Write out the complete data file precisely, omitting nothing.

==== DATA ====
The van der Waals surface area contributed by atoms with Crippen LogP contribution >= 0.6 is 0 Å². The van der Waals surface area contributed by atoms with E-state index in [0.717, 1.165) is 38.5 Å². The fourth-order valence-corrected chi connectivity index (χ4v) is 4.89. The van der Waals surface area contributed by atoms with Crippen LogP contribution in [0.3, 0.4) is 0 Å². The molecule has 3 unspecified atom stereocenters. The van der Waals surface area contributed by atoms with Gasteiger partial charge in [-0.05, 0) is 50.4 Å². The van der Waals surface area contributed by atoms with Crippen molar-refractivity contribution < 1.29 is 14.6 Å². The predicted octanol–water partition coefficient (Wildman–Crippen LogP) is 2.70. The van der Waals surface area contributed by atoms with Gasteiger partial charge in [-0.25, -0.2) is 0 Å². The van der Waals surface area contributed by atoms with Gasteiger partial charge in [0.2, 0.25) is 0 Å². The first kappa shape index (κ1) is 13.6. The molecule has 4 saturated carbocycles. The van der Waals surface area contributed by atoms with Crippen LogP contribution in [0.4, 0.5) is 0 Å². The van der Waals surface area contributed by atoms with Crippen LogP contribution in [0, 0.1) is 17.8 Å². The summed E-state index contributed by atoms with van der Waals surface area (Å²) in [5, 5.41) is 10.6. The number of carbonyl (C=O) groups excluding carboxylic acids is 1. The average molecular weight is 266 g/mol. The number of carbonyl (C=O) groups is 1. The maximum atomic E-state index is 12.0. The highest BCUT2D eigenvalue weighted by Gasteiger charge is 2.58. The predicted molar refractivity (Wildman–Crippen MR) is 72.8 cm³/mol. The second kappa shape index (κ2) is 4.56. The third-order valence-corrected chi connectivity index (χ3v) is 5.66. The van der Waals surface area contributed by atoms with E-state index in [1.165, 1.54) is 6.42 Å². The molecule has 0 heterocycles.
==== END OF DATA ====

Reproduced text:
The van der Waals surface area contributed by atoms with Crippen LogP contribution >= 0.6 is 0 Å². The van der Waals surface area contributed by atoms with E-state index in [0.717, 1.165) is 38.5 Å². The fourth-order valence-corrected chi connectivity index (χ4v) is 4.89. The van der Waals surface area contributed by atoms with Crippen LogP contribution in [0.3, 0.4) is 0 Å². The molecule has 3 unspecified atom stereocenters. The van der Waals surface area contributed by atoms with Gasteiger partial charge in [-0.05, 0) is 50.4 Å². The van der Waals surface area contributed by atoms with Crippen molar-refractivity contribution < 1.29 is 14.6 Å². The predicted octanol–water partition coefficient (Wildman–Crippen LogP) is 2.70. The van der Waals surface area contributed by atoms with Gasteiger partial charge in [-0.25, -0.2) is 0 Å². The van der Waals surface area contributed by atoms with Gasteiger partial charge in [0.2, 0.25) is 0 Å². The first kappa shape index (κ1) is 13.6. The molecule has 4 saturated carbocycles. The van der Waals surface area contributed by atoms with Crippen LogP contribution in [0.4, 0.5) is 0 Å². The van der Waals surface area contributed by atoms with Crippen LogP contribution in [0, 0.1) is 17.8 Å². The summed E-state index contributed by atoms with van der Waals surface area (Å²) in [5, 5.41) is 10.6. The number of carbonyl (C=O) groups excluding carboxylic acids is 1. The average molecular weight is 266 g/mol. The number of carbonyl (C=O) groups is 1. The maximum atomic E-state index is 12.0. The highest BCUT2D eigenvalue weighted by Gasteiger charge is 2.58. The predicted molar refractivity (Wildman–Crippen MR) is 72.8 cm³/mol. The second kappa shape index (κ2) is 4.56. The third-order valence-corrected chi connectivity index (χ3v) is 5.66. The van der Waals surface area contributed by atoms with E-state index in [1.165, 1.54) is 6.42 Å². The molecule has 0 heterocycles.